JSON Format

Some times, when terms are repeated over and over, we often tend to lose track. For that reason, let us clarify few basic points:

  • Text vs binary: JSON data is typically saved to disk in text format. A binary file is an array of bytes representing some sort of custom data (ex. image pixels). On the other hand, bytes in a text file represent characters in a certain encoding.
  • ASCII vs UTF8: Characters in a JSON text file can be encoded in ASCII (plain text) or UTF8 (if you want to use international character sets). Note that ASCII and UTF8 are just example encoding schemes. You can use whatever encoding suitable for your application.
  • JSON vs XML: that is how we structure the content of the file. In this post, we are going to use JSON format. This is not the place to debate which is better JSON or XML, however JSON seems to win the competition on the web due to simplicity, lightweight and adoption.

JSON (JavaScript Object Notation) is a subset of the JavaScript language syntax where:

  • Data is represented in name value pairs separated by commas
  • Objects are held in curly braces
  • Arrays are held in square brackets

JSON Example

Here is an example

   "cars": [
         "model": "Honda",
         "color": "White"
         "model": "Ford",
         "color": "Black"

The JSON file above contains information about two cars. Each car object has three fields. It resembles a database table. Car objects are the rows and fields are the columns. Try to copy the JSON text above and paste it to this online JSON viewer to visualize how the file is structured. We agreed that HTTP is going to be used to send and receive data in JSON format so we are ready now to talk about REST.

What is REST?

REST (REpresentational State Transfer) is a set of conventions to structure a web service. A web service that conforms to these conventions is called a RESTful web service. Fine details of REST constraints (i.e. client server, stateless, cacheable, layered, uniform interface, on demand) are not covered in this article. For more information, please see the references at the end of this article. So what is covered here then? I am going to cover basic design tips and implement a simple RESTful web service along with the corresponding client in Python.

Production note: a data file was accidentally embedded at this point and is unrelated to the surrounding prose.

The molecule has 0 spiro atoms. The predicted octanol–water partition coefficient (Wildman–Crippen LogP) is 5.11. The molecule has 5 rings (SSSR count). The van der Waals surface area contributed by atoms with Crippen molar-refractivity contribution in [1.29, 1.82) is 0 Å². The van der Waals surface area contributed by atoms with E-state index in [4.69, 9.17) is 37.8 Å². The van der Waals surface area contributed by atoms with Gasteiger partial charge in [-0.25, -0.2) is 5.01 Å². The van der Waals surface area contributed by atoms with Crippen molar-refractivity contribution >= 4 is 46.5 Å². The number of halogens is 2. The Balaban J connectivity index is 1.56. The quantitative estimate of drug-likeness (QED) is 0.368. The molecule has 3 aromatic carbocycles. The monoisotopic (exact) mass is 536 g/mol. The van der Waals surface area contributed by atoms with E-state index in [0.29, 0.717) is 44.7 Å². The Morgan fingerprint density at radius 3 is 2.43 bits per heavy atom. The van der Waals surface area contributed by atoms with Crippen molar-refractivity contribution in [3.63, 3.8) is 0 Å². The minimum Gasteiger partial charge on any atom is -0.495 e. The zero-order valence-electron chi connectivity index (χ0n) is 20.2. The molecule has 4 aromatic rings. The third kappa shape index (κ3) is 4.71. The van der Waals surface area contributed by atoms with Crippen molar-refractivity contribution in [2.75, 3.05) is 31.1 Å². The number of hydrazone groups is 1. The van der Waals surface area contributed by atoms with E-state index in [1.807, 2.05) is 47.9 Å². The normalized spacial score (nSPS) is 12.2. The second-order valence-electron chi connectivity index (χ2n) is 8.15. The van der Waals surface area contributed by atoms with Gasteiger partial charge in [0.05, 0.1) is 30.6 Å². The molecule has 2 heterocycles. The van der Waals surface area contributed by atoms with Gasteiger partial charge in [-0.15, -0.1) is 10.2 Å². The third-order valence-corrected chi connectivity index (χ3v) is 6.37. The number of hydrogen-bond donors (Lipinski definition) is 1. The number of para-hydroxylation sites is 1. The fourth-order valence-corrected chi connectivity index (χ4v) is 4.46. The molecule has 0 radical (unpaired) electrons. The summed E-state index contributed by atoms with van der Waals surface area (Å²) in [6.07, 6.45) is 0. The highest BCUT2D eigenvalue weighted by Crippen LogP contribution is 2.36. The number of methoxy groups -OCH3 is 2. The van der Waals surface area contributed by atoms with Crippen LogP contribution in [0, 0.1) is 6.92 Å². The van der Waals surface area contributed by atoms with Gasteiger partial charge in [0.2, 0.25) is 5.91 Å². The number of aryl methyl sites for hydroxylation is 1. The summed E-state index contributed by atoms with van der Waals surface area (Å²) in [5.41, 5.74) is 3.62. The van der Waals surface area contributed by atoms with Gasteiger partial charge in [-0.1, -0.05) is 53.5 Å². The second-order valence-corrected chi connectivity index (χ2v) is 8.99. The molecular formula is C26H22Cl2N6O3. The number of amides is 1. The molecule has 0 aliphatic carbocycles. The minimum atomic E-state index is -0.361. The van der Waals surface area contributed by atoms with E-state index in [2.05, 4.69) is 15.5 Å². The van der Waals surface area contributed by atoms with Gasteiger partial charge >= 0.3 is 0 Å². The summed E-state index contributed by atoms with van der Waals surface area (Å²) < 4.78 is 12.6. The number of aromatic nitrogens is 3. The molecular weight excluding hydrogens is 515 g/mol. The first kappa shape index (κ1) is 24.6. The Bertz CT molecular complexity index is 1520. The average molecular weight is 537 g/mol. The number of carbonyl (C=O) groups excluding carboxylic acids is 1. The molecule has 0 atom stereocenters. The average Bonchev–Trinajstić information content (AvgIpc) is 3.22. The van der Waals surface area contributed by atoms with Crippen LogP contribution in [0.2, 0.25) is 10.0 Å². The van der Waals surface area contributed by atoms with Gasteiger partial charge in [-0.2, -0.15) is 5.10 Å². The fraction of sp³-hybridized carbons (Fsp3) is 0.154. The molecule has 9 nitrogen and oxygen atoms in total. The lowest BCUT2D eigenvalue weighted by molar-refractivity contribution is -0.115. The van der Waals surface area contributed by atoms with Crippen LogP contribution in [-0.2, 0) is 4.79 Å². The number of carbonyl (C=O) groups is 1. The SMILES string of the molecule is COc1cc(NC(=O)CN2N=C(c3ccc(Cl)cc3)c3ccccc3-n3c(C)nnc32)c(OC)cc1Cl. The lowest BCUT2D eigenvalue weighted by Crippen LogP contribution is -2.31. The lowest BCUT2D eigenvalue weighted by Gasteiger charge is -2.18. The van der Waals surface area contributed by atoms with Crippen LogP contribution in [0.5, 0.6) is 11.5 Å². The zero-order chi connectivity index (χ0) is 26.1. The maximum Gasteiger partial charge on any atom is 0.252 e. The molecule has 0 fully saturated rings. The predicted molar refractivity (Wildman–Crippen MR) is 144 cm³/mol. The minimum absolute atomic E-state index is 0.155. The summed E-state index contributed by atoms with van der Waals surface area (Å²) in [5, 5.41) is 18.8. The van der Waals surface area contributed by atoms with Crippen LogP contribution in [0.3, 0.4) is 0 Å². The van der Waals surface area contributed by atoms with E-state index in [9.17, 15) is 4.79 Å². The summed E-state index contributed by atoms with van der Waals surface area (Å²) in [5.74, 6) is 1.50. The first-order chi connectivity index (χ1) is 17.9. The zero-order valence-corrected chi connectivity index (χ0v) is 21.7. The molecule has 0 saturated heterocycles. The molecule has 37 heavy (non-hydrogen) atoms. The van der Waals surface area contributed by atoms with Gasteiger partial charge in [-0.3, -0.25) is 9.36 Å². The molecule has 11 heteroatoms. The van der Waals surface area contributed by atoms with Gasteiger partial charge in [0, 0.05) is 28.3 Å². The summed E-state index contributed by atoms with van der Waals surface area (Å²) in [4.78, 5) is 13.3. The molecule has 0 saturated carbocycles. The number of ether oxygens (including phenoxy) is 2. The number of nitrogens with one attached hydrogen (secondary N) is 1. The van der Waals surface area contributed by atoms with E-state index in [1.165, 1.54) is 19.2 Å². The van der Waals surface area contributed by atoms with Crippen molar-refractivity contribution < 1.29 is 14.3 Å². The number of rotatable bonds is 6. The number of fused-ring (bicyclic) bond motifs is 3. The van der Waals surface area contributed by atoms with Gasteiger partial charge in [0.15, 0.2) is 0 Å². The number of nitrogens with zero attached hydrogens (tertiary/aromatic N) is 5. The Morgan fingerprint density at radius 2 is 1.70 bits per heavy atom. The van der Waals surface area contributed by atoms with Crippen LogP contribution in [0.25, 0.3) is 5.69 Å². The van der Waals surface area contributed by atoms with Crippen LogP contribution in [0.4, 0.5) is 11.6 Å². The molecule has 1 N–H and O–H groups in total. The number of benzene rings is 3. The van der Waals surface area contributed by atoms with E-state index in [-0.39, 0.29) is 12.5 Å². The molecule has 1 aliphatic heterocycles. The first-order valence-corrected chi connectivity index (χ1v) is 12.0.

Nouns verbs and representations

When designing RESTful API, we should pay attention to nouns, verbs and representations. Nouns refer to resources (ex. database table) exposed through the API. Verbs are HTTP methods (ex. POST, GET) applied to resources. Representation refers to data format (ex. json, xml, html). In our case, we are going to apply the following design tips.

  • Take out verbs out of web service URL and dedicate two base URLs for each resource
  • Use HTTP commands to apply verbs to nouns in order to reduce number of base URLs
  • Use plural nouns as opposed to singular for better intuition and clarity

Taking the same cars example mentioned earlier.

  • GET on /cars retrieves all cars
  • GET on /cars/id retrieves a specific car with id
  • POST on /cars add a new car
  • PUT on /cars/id updates a specific car with id
  • DELETE on /cars/id deletes a specific car with id

As you can see, only two base URLs are used (/cars and /cars/id). HTTP methods are used to reduce the number of base URLs. For example, no need for base URLs like /getCars and addCar. Also, we used plural noun /cars not /car.

Base URL

In base URL, we may include service name and version number. Service name provides a name space in case of hosting more than one service on the server. Version number is handy if we want to update the web service without breaking legacy functionality. Here is an example:

In our implementation, we are not going to use a service name nor version. We are going to keep things simple so that the demonstration is less distracting.

Python REST API server

We are going to use web server Python module. If you do not have it installed, you can do that using the command:

sudo easy_install or sudo pip install

If you do not have pip or easy_install then you need to install it first.

For the sake of clarity, It is not our attention to have a fancy implementation. Typically, a web service is implemented using a production quality python rest api framework such as Django or Flask. Also, a database is used to back the web service for persisting data. In our case, the focus is on exposing an API through a web service and consuming that service. For that reason, is more than enough to do the job. For persistence, we are going to use in memory python list. We are not going to use any database nor save to disk. If you turn off the server then you will loose data but who cares ? it is a demo. Here is our implementation commented well so there is no need for extra explanation.